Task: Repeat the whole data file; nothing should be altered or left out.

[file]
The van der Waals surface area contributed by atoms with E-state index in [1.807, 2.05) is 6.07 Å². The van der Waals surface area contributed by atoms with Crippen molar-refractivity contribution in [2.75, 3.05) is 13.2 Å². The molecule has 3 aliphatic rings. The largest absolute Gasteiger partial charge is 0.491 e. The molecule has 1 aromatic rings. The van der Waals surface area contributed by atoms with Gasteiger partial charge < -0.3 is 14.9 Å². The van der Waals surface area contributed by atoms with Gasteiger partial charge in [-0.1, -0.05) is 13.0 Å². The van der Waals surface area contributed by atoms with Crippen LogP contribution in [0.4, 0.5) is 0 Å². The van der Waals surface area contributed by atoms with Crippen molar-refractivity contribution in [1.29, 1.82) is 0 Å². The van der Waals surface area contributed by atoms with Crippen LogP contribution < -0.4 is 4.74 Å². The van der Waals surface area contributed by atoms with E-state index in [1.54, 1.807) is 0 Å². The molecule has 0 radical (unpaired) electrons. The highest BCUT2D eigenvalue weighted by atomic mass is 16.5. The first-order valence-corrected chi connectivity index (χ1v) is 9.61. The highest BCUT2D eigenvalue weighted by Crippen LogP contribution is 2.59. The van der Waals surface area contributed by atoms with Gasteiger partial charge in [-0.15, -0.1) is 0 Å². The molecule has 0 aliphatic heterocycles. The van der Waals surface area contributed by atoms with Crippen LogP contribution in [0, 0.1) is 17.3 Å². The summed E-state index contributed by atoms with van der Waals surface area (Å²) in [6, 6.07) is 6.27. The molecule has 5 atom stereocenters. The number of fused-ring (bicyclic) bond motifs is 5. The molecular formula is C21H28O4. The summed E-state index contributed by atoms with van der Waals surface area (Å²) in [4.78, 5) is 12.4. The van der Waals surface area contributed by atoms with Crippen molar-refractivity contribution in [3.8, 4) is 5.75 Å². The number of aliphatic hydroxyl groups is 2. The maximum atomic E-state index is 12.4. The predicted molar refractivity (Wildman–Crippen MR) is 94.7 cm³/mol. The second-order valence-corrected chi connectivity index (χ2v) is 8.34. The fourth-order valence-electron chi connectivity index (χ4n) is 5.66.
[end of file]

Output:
The van der Waals surface area contributed by atoms with E-state index in [1.807, 2.05) is 6.07 Å². The van der Waals surface area contributed by atoms with Crippen molar-refractivity contribution in [2.75, 3.05) is 13.2 Å². The molecule has 3 aliphatic rings. The largest absolute Gasteiger partial charge is 0.491 e. The molecule has 1 aromatic rings. The van der Waals surface area contributed by atoms with Gasteiger partial charge < -0.3 is 14.9 Å². The van der Waals surface area contributed by atoms with Gasteiger partial charge in [-0.1, -0.05) is 13.0 Å². The van der Waals surface area contributed by atoms with Crippen LogP contribution in [0.4, 0.5) is 0 Å². The van der Waals surface area contributed by atoms with Crippen molar-refractivity contribution in [1.29, 1.82) is 0 Å². The van der Waals surface area contributed by atoms with Crippen LogP contribution < -0.4 is 4.74 Å². The van der Waals surface area contributed by atoms with E-state index in [1.54, 1.807) is 0 Å². The molecule has 0 radical (unpaired) electrons. The highest BCUT2D eigenvalue weighted by atomic mass is 16.5. The first-order valence-corrected chi connectivity index (χ1v) is 9.61. The highest BCUT2D eigenvalue weighted by Crippen LogP contribution is 2.59. The van der Waals surface area contributed by atoms with Gasteiger partial charge in [-0.15, -0.1) is 0 Å². The molecule has 0 aliphatic heterocycles. The van der Waals surface area contributed by atoms with Crippen LogP contribution in [0, 0.1) is 17.3 Å². The summed E-state index contributed by atoms with van der Waals surface area (Å²) in [6, 6.07) is 6.27. The molecule has 5 atom stereocenters. The number of fused-ring (bicyclic) bond motifs is 5. The molecular formula is C21H28O4. The summed E-state index contributed by atoms with van der Waals surface area (Å²) in [4.78, 5) is 12.4. The van der Waals surface area contributed by atoms with Crippen molar-refractivity contribution in [3.8, 4) is 5.75 Å². The number of aliphatic hydroxyl groups is 2. The maximum atomic E-state index is 12.4. The predicted molar refractivity (Wildman–Crippen MR) is 94.7 cm³/mol. The second-order valence-corrected chi connectivity index (χ2v) is 8.34. The fourth-order valence-electron chi connectivity index (χ4n) is 5.66.